Glacial karst: Descent into the Gornergletscher
The Gornergletscher is the second largest glacier system in the Alps, found on the western side of the Monte Rosa Massif flowing down towards the town of Zermatt. The glacier was the centre of interest for the Italian La Venta team during the 80’s and 90’s, during which time they found, explored and described a number of caves along its length. In August 2011, Martin Groves went out with a team to find and explore the moulins for himself, however the abundance of melt meant that some of the monster ones they found on the tail-end of the expedition were dangerously wet. Six weeks later, four of us returned in the hope that conditions were cold enough that water levels would be much lower.
The panorama above shows much of the length of the glacier and how the its surface is dissected by numerous canyons and gullies. Many of these terminate in deep shafts (moulins) through which much of the meltwater travels ultimately to the glacier terminus (pan the lower image for a more detailed view of the glacier).
Our camp was situated on the lateral moraine of the glacier (bottom left of panorama), amongst the rocky debris and below some dangerously loose cliffs. The views of the surrounding peaks, including the Matterhorn and Dufourspitze, however allayed any fears we had of getting crushed in the middle of the night.
The first moulin target was on the other side of the glacier, over an hours hike away at the end of a large gully draining from below the ice-fall of the Grenzgletscher. Although the weather was reasonably warm (<10ºC) the water running in the channel was minimal, which was great news for us. Between MadPhil and Martin, they rigged up the shaft and after a couple or re-belays got a fine drop down to the base some 26 m down. At the bottom obvious meandering passage led off down-glacier, but after 40 m or so deep water stopped us continuing any further. Up-glacier Martin and I took a soaking when we both fell through thin ice together into a waist-deep pool of freezing water. Although I escaped critical depth, Martin wasn’t so lucky. Pleased with our successes we called it a day there and made plans to return the next day to push on downstream, leaving the moulin shaft rigged ready.
Plans were thrown in the air when it started snowing that night. The promise of a front coming in by the locals materialised and over the next 30 hours we received nearly a foot of snow. A return to the moulin on the second day was obviously off the cards, so we spent it exploring canyons further down glacier from our camp hoping to find more potential moulins worth dropping. The shapes and scalloping of the ice channels were spectacular, and we all had a great time climbing in and around them.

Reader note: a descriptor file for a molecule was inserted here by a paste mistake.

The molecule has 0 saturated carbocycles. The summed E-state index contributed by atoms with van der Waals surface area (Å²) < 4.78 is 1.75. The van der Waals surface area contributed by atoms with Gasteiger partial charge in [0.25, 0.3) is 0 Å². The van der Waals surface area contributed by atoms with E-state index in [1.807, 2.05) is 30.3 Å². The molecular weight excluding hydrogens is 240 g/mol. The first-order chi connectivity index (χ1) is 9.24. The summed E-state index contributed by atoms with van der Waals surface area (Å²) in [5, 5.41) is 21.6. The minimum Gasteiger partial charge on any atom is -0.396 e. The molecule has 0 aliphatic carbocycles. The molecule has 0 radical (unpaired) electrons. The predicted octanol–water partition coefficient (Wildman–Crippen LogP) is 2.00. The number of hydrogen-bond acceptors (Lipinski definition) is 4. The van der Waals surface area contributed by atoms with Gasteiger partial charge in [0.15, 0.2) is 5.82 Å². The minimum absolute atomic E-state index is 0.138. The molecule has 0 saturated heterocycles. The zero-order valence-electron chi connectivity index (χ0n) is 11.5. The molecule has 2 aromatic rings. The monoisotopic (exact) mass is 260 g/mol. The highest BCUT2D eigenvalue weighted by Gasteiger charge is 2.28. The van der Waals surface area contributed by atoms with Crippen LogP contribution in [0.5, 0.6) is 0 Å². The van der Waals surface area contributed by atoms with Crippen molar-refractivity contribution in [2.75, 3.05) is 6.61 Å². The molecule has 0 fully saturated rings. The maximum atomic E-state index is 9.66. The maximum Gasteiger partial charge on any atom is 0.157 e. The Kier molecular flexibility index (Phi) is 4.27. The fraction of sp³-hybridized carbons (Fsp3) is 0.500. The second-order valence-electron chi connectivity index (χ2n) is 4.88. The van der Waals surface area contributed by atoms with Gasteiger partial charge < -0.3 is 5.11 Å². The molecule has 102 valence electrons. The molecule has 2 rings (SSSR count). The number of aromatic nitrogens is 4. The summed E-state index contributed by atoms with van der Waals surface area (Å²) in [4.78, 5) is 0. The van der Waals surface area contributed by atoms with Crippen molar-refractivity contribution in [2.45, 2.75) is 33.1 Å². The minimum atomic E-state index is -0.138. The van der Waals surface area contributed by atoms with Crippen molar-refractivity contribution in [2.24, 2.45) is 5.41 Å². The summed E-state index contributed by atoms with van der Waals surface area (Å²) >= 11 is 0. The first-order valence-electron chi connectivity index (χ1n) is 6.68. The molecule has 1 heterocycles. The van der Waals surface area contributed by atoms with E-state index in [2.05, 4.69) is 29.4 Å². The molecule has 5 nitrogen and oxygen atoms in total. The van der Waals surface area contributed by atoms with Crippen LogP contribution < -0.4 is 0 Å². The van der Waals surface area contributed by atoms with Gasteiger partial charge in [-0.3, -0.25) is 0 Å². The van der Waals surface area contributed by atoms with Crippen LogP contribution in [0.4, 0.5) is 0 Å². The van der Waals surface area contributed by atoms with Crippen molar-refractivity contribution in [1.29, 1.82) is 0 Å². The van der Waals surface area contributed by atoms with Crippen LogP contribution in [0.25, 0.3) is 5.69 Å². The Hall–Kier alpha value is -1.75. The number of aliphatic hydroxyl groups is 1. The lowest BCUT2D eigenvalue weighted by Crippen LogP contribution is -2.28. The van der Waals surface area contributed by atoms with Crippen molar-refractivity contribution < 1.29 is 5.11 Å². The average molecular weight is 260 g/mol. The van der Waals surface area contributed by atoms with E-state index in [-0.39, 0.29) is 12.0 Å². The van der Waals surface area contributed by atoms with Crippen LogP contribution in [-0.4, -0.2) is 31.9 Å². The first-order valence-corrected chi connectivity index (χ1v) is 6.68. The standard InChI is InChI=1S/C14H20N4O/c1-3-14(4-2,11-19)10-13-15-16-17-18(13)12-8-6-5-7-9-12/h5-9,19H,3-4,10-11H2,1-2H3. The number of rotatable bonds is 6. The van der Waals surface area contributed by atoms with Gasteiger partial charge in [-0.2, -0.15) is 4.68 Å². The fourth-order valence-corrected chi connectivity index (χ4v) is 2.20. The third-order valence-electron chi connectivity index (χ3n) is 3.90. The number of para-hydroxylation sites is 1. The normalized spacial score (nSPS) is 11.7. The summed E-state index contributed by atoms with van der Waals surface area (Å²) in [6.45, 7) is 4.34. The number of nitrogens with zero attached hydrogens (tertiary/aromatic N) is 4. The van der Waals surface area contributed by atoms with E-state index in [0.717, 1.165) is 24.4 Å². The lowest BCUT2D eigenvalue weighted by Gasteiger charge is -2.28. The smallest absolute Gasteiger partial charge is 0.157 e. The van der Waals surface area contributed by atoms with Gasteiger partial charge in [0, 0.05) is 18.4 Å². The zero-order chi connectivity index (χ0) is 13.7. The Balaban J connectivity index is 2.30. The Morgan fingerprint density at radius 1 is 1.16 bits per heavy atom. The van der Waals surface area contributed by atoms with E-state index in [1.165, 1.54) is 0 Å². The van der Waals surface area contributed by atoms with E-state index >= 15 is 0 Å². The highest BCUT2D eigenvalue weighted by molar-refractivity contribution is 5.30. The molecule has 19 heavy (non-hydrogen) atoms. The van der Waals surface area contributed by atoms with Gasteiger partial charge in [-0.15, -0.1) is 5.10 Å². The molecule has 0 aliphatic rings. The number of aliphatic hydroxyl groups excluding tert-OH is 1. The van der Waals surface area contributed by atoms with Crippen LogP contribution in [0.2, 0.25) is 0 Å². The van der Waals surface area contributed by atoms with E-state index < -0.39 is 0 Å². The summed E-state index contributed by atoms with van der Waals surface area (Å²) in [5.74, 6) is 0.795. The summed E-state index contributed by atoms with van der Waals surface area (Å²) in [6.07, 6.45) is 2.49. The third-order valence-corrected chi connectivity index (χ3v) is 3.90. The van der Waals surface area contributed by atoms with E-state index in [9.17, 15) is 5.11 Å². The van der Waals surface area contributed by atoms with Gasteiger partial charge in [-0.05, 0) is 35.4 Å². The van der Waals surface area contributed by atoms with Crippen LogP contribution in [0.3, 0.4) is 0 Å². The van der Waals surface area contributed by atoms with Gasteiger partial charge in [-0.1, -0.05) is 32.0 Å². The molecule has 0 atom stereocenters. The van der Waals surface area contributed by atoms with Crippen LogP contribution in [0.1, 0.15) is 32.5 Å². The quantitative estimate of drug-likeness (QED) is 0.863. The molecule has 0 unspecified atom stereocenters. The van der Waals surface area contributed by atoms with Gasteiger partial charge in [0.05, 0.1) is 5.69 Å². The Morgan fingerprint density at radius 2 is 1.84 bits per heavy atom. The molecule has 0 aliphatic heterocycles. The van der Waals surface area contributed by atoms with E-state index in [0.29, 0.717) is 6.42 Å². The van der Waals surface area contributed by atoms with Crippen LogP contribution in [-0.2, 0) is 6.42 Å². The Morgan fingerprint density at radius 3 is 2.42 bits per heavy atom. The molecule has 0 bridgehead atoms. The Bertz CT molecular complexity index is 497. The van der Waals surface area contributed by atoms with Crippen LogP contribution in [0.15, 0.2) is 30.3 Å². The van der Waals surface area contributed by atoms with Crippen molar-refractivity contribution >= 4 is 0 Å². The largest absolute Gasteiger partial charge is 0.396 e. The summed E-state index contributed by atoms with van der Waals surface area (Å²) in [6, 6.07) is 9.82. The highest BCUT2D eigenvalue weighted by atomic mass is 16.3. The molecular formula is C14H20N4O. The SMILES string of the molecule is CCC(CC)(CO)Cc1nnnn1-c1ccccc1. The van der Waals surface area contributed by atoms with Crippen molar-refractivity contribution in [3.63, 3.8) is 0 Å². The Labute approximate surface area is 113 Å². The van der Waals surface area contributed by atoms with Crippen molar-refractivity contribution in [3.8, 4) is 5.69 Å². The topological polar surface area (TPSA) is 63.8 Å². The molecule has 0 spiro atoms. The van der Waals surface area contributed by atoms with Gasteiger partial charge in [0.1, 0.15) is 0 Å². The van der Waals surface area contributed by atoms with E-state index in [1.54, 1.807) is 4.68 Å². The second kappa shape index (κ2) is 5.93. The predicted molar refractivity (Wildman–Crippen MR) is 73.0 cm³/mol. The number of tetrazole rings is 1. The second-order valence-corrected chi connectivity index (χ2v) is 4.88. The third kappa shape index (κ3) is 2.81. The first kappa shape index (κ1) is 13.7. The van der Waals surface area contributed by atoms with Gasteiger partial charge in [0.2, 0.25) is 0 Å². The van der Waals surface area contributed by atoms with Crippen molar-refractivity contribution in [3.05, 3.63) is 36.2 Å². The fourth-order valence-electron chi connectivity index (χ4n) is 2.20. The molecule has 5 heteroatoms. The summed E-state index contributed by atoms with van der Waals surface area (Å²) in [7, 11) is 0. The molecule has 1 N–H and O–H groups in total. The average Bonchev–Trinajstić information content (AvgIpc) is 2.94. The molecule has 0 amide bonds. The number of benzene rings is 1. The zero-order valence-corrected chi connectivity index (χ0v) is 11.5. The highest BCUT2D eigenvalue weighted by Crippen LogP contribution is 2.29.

As the front passed, the weather dramatically improved with the sun returning once again. We returned to our original moulin to find our kit engulfed, and our rigged ropes and ice-screws buried in ice. Martin went about recovering our kit with an ice axe and rigged up new rope to abseil on. At the base we were disappointed to find that the snowfall had made conditions somewhat wetter in the passage leading off. Without any way of drying our kit on the glacier we begrudgingly had to leave it there and prusik out again, MadPhil surveying on the way up and myself taking photos.
On our last full day on the ice, Martin wanted to revisit a couple of smaller moulins near camp; one with a sump in that could be potentially dived, and another (Ice Cube Mine) that had a number of short pitches. Although the sump was still open, just a few minutes walk away the bottom of the first pitch in the Ice Cube Mine was already sealing up preventing further progress.
We spent the next day carrying our many bags off the glacier to the railway station ~3 km away. Although we didn’t complete all the objectives Martin had planned due to the bad weather, it was a good learning experience for us all and conditions in the moulins looked potentially promising for a successful return trip to the Gornergletscher the same time next year.
Many thanks to Martin Groves for organising and inviting me along on the expedition. Also to MadPhil and John for being great company on the ice.